Maria can read 20 pages of economics in an hour. She can also read 50 pages of sociology in an hour. She spends 5 hours per day studying.
a. Draw Maria's production possibilities frontier for reading economics and sociology.
b. What is Maria's opportunity cost of reading 100 pages of sociology?
American and Japanese workers can each produce 4 cars a year. An American worker can produce
10 tons of grain a year, whereas a Japanese worker can produce 5 tons of grain a year. To keep things simple, assume that each country has 100 million workers.
a. For this situation, construct a table analogous to the table in Figure 1.
b. Graph the production possibilities frontiers for the American and Japanese economies.
c. For the United States, what is the opportunity cost of a car? Of grain? For Japan, what is the
opportunity cost of a car? Of grain? Put this information in a table analogous to Table 1.
d. Which country has an absolute advantage in producing cars? In producing grain?
e. Which country has a comparative advantage in producing cars? In producing grain?
f. Without trade, half of each country's workers produce cars and half produce grain. What quantities
of cars and grain does each country produce?
g. Starting from a position without trade, give an example in which trade makes each country better off.
Pat and Kris are roommates. They spend most of their time studying (of course), but they leave some time for their favorite activities: making pizza and brewing root beer. Pat takes 4 hours to brew a gallon of root beer and 2 hours to make a pizza. Kris takes 6 hours to brew a gallon of root beer and 4 hours to make a pizza.
a. What is each roommate's opportunity cost of making a pizza? Who has the absolute advantage
in making pizza? Who has the comparative advantage in making pizza?
b. If Pat and Kris trade foods with each other, who will trade away pizza in exchange for root beer?
c. The price of pizza can be expressed in terms of gallons of root beer. What is the highest price at which pizza can be traded that would make both roommates better off? What is the lowest price? Explain.
Suppose that there are 10 million workers in Canada and that each of these workers can produce either 2 cars or 30 bushels of wheat in a year.
a. What is the opportunity cost of producing a car in Canada? What is the opportunity cost of producing a bushel of wheat in Canada? Explain the relationship between the opportunity costs of the two goods.
b. Draw Canada's production possibilities frontier. If Canada chooses to consume 10 million cars, how much wheat can it consume without trade? Label this point on the production possibilities
c. Now suppose that the United States offers to buy 10 million cars from Canada in exchange for 20 bushels of wheat per car. If Canada continues to consume 10 million cars, how much wheat does this deal allow Canada to consume? Label this point on your diagram. Should Canada accept the deal?
England and Scotland both produce scones and sweaters. Suppose that an English worker can produce 50 scones per hour or 1 sweater per hour. Suppose that a Scottish worker can produce 40 scones per hour or 2 sweaters per hour.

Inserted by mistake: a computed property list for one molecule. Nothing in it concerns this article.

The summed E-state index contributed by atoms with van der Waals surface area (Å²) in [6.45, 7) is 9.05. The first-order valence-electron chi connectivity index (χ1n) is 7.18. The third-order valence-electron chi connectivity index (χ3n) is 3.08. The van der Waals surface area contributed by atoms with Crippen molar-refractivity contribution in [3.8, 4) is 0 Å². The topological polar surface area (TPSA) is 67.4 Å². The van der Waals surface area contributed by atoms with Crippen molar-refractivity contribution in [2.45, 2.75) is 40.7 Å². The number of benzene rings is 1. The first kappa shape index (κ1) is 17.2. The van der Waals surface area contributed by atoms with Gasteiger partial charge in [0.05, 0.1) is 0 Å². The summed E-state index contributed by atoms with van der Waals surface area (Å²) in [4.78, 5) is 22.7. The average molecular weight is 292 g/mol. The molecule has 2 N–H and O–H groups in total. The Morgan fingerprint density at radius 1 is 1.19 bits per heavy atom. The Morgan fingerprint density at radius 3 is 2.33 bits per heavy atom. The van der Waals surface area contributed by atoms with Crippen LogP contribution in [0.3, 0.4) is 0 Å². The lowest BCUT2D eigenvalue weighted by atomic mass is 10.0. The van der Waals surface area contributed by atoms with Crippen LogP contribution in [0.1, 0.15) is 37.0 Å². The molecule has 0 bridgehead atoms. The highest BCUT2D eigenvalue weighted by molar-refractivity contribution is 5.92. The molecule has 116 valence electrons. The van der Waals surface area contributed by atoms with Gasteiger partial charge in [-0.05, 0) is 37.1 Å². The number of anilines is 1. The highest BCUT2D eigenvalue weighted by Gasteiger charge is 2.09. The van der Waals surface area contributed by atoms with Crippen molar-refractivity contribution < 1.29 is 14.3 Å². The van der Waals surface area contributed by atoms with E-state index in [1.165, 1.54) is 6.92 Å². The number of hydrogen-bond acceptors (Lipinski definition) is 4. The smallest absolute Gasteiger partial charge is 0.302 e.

a. Which country has the absolute advantage in the production of each good? Which country has the comparative advantage?
b. If England and Scotland decide to trade, which commodity will Scotland export to England Explain.
c. If a Scottish worker could produce only 1 sweater per hour, would Scotland still gain from trade?
Would England still gain from trade? Explain.
The following table describes the production possibilities of two cities in the country of Baseballia:
a. Without trade, what is the price of white socks (in terms of red socks) in Boston? What is the
price in Chicago?
b. Which city has an absolute advantage in the production of each color sock? Which city has a comparative advantage in the production of each color sock?
c. If the cities trade with each other, which color sock will each export?
d. What is the range of prices at which trade can occur?
A German worker takes 400 hours to produce a car and 2 hours to produce a case of wine. A French
worker takes 600 hours to produce a car and X hours to produce a case of wine.
a. For what values of X will gains from trade be possible? Explain.
b. For what values of X will Germany export cars and import wine? Explain.
Suppose that in a year an American worker can produce 100 shirts or 20 computers and a Chinese worker can produce 100 shirts or 10 computers.
a. For each country, graph the production possibilities frontier. Suppose that without trade the workers in each country spend half their time producing each good. Identify this point in your graphs.
b. If these countries were open to trade, which country would export shirts? Give a specific numerical example and show it on your graphs. Which country would benefit from trade? Explain.
c. Explain at what price of computers (in terms of shirts) the two countries might trade.
d. Suppose that China catches up with American productivity so that a Chinese worker can produce
100 shirts or 20 computers. What pattern of trade would you predict now? How does this advance
in Chinese productivity affect the economic wellbeing of the two countries' citizens?
Are the following statements true or false? Explain in each case.
a. "Two countries can achieve gains from trade even if one of the countries has an absolute advantage in the production of all goods."
b. "Certain talented people have a comparative advantage in everything they do."
c. "If a certain trade is good for one person, it can"t be good for the other one."
d. "If a certain trade is good for one person, it is always good for the other one."
e. "If trade is good for a country, it must be good for everyone in the country."